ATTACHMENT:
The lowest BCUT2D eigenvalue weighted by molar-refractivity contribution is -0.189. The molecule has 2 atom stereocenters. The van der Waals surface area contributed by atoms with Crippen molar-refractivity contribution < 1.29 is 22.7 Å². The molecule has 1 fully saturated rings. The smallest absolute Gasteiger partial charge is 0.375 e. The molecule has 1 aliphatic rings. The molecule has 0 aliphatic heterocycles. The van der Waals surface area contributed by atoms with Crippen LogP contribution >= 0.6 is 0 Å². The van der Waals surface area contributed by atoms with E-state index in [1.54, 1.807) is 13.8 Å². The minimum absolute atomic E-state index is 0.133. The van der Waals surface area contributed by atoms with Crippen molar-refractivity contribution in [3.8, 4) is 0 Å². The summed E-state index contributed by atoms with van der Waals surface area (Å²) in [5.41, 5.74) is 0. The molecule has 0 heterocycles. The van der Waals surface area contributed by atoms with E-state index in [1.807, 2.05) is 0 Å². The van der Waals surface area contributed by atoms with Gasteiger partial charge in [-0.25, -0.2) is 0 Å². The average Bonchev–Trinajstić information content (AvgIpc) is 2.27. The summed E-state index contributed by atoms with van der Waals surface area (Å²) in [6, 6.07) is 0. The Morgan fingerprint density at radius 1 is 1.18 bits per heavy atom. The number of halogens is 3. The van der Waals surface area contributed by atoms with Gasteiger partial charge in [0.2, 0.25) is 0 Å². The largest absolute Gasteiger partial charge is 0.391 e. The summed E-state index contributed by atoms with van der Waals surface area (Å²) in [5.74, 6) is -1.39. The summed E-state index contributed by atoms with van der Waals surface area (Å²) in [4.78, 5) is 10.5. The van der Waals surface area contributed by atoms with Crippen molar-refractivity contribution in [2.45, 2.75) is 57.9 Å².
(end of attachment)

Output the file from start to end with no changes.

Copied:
The lowest BCUT2D eigenvalue weighted by molar-refractivity contribution is -0.189. The molecule has 2 atom stereocenters. The van der Waals surface area contributed by atoms with Crippen molar-refractivity contribution < 1.29 is 22.7 Å². The molecule has 1 fully saturated rings. The smallest absolute Gasteiger partial charge is 0.375 e. The molecule has 1 aliphatic rings. The molecule has 0 aliphatic heterocycles. The van der Waals surface area contributed by atoms with Crippen LogP contribution >= 0.6 is 0 Å². The van der Waals surface area contributed by atoms with E-state index in [1.54, 1.807) is 13.8 Å². The minimum absolute atomic E-state index is 0.133. The van der Waals surface area contributed by atoms with Crippen molar-refractivity contribution in [3.8, 4) is 0 Å². The summed E-state index contributed by atoms with van der Waals surface area (Å²) in [5.41, 5.74) is 0. The molecule has 0 heterocycles. The van der Waals surface area contributed by atoms with E-state index in [1.807, 2.05) is 0 Å². The van der Waals surface area contributed by atoms with Gasteiger partial charge in [-0.25, -0.2) is 0 Å². The average Bonchev–Trinajstić information content (AvgIpc) is 2.27. The summed E-state index contributed by atoms with van der Waals surface area (Å²) in [6, 6.07) is 0. The Morgan fingerprint density at radius 1 is 1.18 bits per heavy atom. The number of halogens is 3. The van der Waals surface area contributed by atoms with Gasteiger partial charge in [0.2, 0.25) is 0 Å². The largest absolute Gasteiger partial charge is 0.391 e. The summed E-state index contributed by atoms with van der Waals surface area (Å²) in [5.74, 6) is -1.39. The summed E-state index contributed by atoms with van der Waals surface area (Å²) in [4.78, 5) is 10.5. The van der Waals surface area contributed by atoms with Crippen molar-refractivity contribution in [2.45, 2.75) is 57.9 Å².